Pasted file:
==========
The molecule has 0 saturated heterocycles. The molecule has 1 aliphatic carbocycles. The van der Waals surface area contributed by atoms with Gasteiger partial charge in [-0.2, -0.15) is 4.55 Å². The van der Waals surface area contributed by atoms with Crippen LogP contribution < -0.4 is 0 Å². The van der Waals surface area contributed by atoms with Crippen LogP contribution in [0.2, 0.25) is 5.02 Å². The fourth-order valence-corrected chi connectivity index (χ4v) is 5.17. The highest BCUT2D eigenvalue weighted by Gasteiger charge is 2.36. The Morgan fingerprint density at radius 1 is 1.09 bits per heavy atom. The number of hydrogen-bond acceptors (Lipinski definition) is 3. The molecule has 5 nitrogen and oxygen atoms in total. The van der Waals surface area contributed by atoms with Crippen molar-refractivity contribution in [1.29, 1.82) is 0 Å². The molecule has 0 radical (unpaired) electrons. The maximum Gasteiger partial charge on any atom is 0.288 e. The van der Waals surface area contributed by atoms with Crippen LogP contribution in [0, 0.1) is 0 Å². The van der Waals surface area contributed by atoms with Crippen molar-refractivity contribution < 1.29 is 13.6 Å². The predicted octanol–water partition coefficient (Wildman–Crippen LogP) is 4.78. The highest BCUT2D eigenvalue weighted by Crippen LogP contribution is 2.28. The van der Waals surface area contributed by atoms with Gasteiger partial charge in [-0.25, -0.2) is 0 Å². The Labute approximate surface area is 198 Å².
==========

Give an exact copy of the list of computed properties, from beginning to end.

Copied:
The molecule has 0 saturated heterocycles. The molecule has 1 aliphatic carbocycles. The van der Waals surface area contributed by atoms with Gasteiger partial charge in [-0.2, -0.15) is 4.55 Å². The van der Waals surface area contributed by atoms with Crippen LogP contribution < -0.4 is 0 Å². The van der Waals surface area contributed by atoms with Crippen LogP contribution in [0.2, 0.25) is 5.02 Å². The fourth-order valence-corrected chi connectivity index (χ4v) is 5.17. The highest BCUT2D eigenvalue weighted by Gasteiger charge is 2.36. The Morgan fingerprint density at radius 1 is 1.09 bits per heavy atom. The number of hydrogen-bond acceptors (Lipinski definition) is 3. The molecule has 5 nitrogen and oxygen atoms in total. The van der Waals surface area contributed by atoms with Crippen molar-refractivity contribution in [1.29, 1.82) is 0 Å². The molecule has 0 radical (unpaired) electrons. The maximum Gasteiger partial charge on any atom is 0.288 e. The van der Waals surface area contributed by atoms with Crippen LogP contribution in [0, 0.1) is 0 Å². The van der Waals surface area contributed by atoms with Crippen molar-refractivity contribution < 1.29 is 13.6 Å². The predicted octanol–water partition coefficient (Wildman–Crippen LogP) is 4.78. The highest BCUT2D eigenvalue weighted by Crippen LogP contribution is 2.28. The van der Waals surface area contributed by atoms with Gasteiger partial charge in [-0.25, -0.2) is 0 Å². The Labute approximate surface area is 198 Å².